Abstract 66: The Role of the Viral Nef Protein as a Mediator of HIV-1--Induced Endothelial Dysfunction
With the prevalence of antiviral therapy in the developed world, many HIV-1-infected people die of diseases other than AIDS. One of the emerging major causes is cardiovascular disease, leading to the prediction that the majority of HIV-1 patients are expected to develop cardiovascular complications. Endothelial dysfunction is thought to be a key event in the development of cardiovascular diseases, particularly atherosclerosis. Assays testing the effect of HIV-1 on endothelial activation shows that direct contact with HIV-1 infected T cells enhance endothelial cell activation to a greater extent than HIV-1 alone, suggesting an intracellular HIV-1 protein is responsible for endothelial activation. The HIV-1 viral protein Nef, which is responsible for T cell activation and maintenance of high viral loads in vivo, has been shown to mediate its own transfer to bystander cells. We demonstrate here for the first time that Nef induces nanotube-like conduits connecting T cells and endothelial cells. We also show that Nef is transferred from T cells to endothelial cells via these nanotubes, and is necessary and sufficient for endothelial cell activation. Moreover, we show that SIV-infected macaques exhibit endothelial Nef expression in coronary arteries. Nef expression in endothelial cells causes endothelial apoptosis, ROS and MCP-1 production. Interestingly, a Nef SH3 binding site mutant abolishes Nef-induced apoptosis and ROS formation and reduces MCP-1 production in endothelial cells, suggesting that the Nef SH3 binding site is critical for Nef effects on endothelial cells. Nef induces apoptosis of endothelial cells through an NADPH oxidase- and ROS-dependent mechanism, while Nef-induced MCP-1 production is NF-kB dependent. Taken together, these data suggest that Nef can mediate its transfer from T cells to endothelial cells through nanotubes to enhance endothelial dysfunction.Thus, Nef is a promising new therapeutic target for reducing the risk for cardiovascular disease in the HIV-1 positive population.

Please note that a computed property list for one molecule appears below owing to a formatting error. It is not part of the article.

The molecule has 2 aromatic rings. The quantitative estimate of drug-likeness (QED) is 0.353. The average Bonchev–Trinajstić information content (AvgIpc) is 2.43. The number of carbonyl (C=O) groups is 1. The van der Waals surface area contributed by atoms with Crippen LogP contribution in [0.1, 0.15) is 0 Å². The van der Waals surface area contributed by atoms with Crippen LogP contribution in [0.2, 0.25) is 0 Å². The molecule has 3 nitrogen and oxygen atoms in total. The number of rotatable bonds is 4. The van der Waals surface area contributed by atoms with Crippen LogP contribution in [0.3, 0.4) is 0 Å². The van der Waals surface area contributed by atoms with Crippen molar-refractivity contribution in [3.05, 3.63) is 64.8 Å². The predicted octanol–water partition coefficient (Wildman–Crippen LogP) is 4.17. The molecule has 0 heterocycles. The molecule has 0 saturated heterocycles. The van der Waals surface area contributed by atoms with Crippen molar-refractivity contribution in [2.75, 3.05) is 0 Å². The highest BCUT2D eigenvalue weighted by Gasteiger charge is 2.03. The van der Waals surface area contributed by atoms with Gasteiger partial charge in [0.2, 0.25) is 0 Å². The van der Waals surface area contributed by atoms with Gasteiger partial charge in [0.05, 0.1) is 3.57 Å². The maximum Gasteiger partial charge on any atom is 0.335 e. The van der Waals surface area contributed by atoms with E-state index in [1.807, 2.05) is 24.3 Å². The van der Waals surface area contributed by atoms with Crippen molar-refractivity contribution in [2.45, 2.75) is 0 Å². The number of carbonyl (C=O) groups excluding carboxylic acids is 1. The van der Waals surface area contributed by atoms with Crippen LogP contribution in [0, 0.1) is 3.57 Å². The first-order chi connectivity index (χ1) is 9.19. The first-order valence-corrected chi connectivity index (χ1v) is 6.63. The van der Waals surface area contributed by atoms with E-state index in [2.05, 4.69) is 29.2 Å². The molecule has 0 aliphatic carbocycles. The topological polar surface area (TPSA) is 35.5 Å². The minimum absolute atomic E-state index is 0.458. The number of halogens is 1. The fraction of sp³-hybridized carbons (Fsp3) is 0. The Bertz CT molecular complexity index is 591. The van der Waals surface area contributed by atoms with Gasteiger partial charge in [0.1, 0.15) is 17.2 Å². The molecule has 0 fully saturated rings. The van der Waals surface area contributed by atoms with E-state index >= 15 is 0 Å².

- © 2012 by American Heart Association, Inc.